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However, times change and the QB market continues to climb. Its actually a pretty good deal for a QB who’s coming off a career season and has a playoff win on his resume.
With the QB in hand, the Broncos can now focus on the youth on their roster and getting more production out of them. Last year, Denver received next to no production from their rookie class, and you could say the same for their 2016 counterparts.
But the reality of coming off two consecutive seasons of missing the playoffs means that young guys are going to have to play. There’s no getting around it.
And when I say play, I mean contribute. The Broncos hired a bunch of new faces in the coaching staff, which aught to help light a fire in some of the personnel rooms that had gotten stale over the last couple years.
There are a handful of players who need to take the next step in their respective careers in 2018. Let’s go through them.
From the moment a lisfranc injury in Week 2 of the 2013 season derailed Ryan Clady’s NFL career, offensive tackle woes have been a constant issue for the Denver Broncos. From that point forward, the ends of the Broncos’ offensive line were manned by a revolving door of horrible-to-just-okay veteran free agents and the occasional depressingly bad draft pick. The result has been a lot of pain endured by Broncos quarterbacks.
John Elway looked to the draft to stop the bleeding & provide a long term starter on the QB’s blind side. That led him to select Garett Bolles with the 20th overall pick of the 2017 NFL Draft.
Name: Garett Bolles
College: University of Utah
Note: Bolles is currently 25, but will turn 26 this Sunday, May 27th. If you’d like, tweet him a Happy Birthday this weekend @gbolles72!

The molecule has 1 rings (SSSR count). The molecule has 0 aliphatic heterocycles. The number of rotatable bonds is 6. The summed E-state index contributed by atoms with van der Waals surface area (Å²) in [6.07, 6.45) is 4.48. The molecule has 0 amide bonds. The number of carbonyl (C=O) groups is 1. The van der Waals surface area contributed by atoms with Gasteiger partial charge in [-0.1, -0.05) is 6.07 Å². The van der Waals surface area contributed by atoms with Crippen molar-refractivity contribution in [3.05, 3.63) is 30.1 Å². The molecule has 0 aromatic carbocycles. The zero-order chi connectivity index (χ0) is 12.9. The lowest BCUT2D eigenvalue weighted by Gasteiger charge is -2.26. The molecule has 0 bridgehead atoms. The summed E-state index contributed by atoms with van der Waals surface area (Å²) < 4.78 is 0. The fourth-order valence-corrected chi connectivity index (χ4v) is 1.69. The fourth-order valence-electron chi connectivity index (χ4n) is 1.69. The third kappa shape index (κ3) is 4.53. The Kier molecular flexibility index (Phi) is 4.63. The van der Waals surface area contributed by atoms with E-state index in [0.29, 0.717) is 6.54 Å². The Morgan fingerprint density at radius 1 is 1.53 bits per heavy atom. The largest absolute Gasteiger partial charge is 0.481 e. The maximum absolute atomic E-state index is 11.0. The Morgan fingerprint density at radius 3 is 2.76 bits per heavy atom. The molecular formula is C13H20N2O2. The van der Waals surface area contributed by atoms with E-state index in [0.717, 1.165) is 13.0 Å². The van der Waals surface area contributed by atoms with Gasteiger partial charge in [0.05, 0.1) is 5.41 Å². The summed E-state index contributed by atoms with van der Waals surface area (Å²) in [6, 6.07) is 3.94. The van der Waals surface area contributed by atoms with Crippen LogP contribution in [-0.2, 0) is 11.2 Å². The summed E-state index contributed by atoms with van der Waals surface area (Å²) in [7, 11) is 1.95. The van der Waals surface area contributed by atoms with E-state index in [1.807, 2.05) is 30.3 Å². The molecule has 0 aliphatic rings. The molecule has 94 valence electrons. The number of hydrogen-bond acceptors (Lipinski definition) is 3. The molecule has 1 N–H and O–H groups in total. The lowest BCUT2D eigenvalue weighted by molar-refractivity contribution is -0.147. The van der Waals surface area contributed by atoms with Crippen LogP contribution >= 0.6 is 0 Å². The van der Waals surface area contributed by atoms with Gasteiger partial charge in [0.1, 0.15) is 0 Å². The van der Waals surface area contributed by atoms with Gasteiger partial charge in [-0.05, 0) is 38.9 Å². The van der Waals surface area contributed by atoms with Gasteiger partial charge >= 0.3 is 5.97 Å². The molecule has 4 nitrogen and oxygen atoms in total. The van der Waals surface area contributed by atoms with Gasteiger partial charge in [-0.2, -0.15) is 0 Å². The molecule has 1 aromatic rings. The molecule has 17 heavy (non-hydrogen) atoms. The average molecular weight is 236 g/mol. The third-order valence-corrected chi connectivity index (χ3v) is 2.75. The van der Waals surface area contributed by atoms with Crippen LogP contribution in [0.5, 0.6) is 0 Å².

Bolles was the lone bright spot of a 2017 draft class that mostly got red-shirted. He played over 1,100 snaps comprising 98.14% of the Broncos’ offensive snaps last season. Including special teams snaps for all players, he played nearly 500 more snaps than the rest of his draft class combined. Only center Matt Paradis registered more snaps than Garett did.
Despite playing nearly 200 more snaps than almost any other Bronco last season, an optimistic view of Bolles’s play would probably best describe it as just “okay”. Penalties were a major issue for him as a rookie, landing him on the 2017 All-Penalty Team. It certainly wasn’t the stellar rookie campaign that Ryan Clady put together back in the day.
Pass blocking was the major issue, as Bolles consistently earned himself holding penalties that killed a number of drives. That’s a large part of why Pro Football Focus ranked Bolles as just the 73rd best pass blocking tackle. Ouch. He ranked 77th in penalties out of 83 offensive tackles listed in PFF’s Elite stats, which is pretty horrible.
It’s really as simple as that at the heart of it for Bolles: he absolutely must fix his issues in pass blocking, or he’s not going to be holding a starting job after a while.